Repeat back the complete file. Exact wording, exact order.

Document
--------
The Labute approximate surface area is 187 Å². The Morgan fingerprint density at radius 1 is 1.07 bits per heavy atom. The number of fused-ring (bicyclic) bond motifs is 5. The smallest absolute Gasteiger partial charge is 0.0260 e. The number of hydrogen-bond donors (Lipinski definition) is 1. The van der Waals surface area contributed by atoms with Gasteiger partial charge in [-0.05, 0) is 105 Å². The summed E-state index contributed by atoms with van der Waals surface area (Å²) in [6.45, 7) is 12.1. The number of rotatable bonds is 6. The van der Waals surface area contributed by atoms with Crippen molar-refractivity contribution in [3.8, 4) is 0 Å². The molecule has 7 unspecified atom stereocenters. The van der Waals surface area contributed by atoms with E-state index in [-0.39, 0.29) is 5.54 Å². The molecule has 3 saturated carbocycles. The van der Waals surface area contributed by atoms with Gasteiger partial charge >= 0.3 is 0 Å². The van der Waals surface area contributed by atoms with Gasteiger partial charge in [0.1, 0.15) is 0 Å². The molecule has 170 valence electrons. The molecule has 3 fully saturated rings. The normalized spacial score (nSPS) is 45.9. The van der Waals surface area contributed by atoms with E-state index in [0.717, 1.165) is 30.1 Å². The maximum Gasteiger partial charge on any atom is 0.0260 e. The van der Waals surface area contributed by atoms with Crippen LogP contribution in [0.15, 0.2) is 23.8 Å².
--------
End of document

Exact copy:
The Labute approximate surface area is 187 Å². The Morgan fingerprint density at radius 1 is 1.07 bits per heavy atom. The number of fused-ring (bicyclic) bond motifs is 5. The smallest absolute Gasteiger partial charge is 0.0260 e. The number of hydrogen-bond donors (Lipinski definition) is 1. The van der Waals surface area contributed by atoms with Gasteiger partial charge in [-0.05, 0) is 105 Å². The summed E-state index contributed by atoms with van der Waals surface area (Å²) in [6.45, 7) is 12.1. The number of rotatable bonds is 6. The van der Waals surface area contributed by atoms with Crippen molar-refractivity contribution in [3.8, 4) is 0 Å². The molecule has 7 unspecified atom stereocenters. The van der Waals surface area contributed by atoms with E-state index in [-0.39, 0.29) is 5.54 Å². The molecule has 3 saturated carbocycles. The van der Waals surface area contributed by atoms with Gasteiger partial charge >= 0.3 is 0 Å². The van der Waals surface area contributed by atoms with Gasteiger partial charge in [0.1, 0.15) is 0 Å². The molecule has 170 valence electrons. The molecule has 3 fully saturated rings. The normalized spacial score (nSPS) is 45.9. The van der Waals surface area contributed by atoms with E-state index in [0.717, 1.165) is 30.1 Å². The maximum Gasteiger partial charge on any atom is 0.0260 e. The van der Waals surface area contributed by atoms with Crippen LogP contribution in [0.15, 0.2) is 23.8 Å².